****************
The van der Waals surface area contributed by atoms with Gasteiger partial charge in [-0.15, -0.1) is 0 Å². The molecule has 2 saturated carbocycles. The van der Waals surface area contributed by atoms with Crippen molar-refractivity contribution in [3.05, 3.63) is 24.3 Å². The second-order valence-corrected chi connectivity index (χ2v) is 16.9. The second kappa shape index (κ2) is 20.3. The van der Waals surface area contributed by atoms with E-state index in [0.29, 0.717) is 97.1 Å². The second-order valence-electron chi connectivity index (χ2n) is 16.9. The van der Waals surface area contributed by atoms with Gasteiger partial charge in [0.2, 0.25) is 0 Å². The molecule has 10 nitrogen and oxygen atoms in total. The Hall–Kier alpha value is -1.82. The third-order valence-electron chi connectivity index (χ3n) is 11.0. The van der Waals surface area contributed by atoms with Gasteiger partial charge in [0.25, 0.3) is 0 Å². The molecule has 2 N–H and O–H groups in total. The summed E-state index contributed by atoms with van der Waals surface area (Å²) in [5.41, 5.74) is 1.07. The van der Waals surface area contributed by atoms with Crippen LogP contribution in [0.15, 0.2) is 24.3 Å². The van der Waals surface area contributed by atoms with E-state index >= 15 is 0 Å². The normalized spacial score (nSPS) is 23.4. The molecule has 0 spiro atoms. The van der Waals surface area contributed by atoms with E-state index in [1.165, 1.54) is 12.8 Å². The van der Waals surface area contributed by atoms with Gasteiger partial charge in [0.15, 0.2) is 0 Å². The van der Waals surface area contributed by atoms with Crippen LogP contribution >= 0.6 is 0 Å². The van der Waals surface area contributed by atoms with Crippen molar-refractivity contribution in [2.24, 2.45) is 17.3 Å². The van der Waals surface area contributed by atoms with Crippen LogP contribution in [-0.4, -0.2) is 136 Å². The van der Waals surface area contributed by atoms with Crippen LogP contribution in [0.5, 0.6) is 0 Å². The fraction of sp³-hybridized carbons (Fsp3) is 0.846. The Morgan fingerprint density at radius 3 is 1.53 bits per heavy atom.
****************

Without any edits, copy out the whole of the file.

The van der Waals surface area contributed by atoms with Gasteiger partial charge in [-0.15, -0.1) is 0 Å². The molecule has 2 saturated carbocycles. The van der Waals surface area contributed by atoms with Crippen molar-refractivity contribution in [3.05, 3.63) is 24.3 Å². The second-order valence-corrected chi connectivity index (χ2v) is 16.9. The second kappa shape index (κ2) is 20.3. The van der Waals surface area contributed by atoms with E-state index in [0.29, 0.717) is 97.1 Å². The second-order valence-electron chi connectivity index (χ2n) is 16.9. The van der Waals surface area contributed by atoms with Gasteiger partial charge in [0.2, 0.25) is 0 Å². The molecule has 10 nitrogen and oxygen atoms in total. The Hall–Kier alpha value is -1.82. The third-order valence-electron chi connectivity index (χ3n) is 11.0. The van der Waals surface area contributed by atoms with Gasteiger partial charge in [0.25, 0.3) is 0 Å². The molecule has 2 N–H and O–H groups in total. The summed E-state index contributed by atoms with van der Waals surface area (Å²) in [5.41, 5.74) is 1.07. The van der Waals surface area contributed by atoms with Crippen LogP contribution in [0.15, 0.2) is 24.3 Å². The van der Waals surface area contributed by atoms with E-state index >= 15 is 0 Å². The normalized spacial score (nSPS) is 23.4. The molecule has 0 spiro atoms. The van der Waals surface area contributed by atoms with E-state index in [1.165, 1.54) is 12.8 Å². The van der Waals surface area contributed by atoms with Gasteiger partial charge in [0.15, 0.2) is 0 Å². The van der Waals surface area contributed by atoms with Crippen LogP contribution >= 0.6 is 0 Å². The van der Waals surface area contributed by atoms with Crippen molar-refractivity contribution in [2.24, 2.45) is 17.3 Å². The van der Waals surface area contributed by atoms with Crippen LogP contribution in [-0.4, -0.2) is 136 Å². The van der Waals surface area contributed by atoms with Crippen LogP contribution in [0.5, 0.6) is 0 Å². The fraction of sp³-hybridized carbons (Fsp3) is 0.846. The Morgan fingerprint density at radius 3 is 1.53 bits per heavy atom.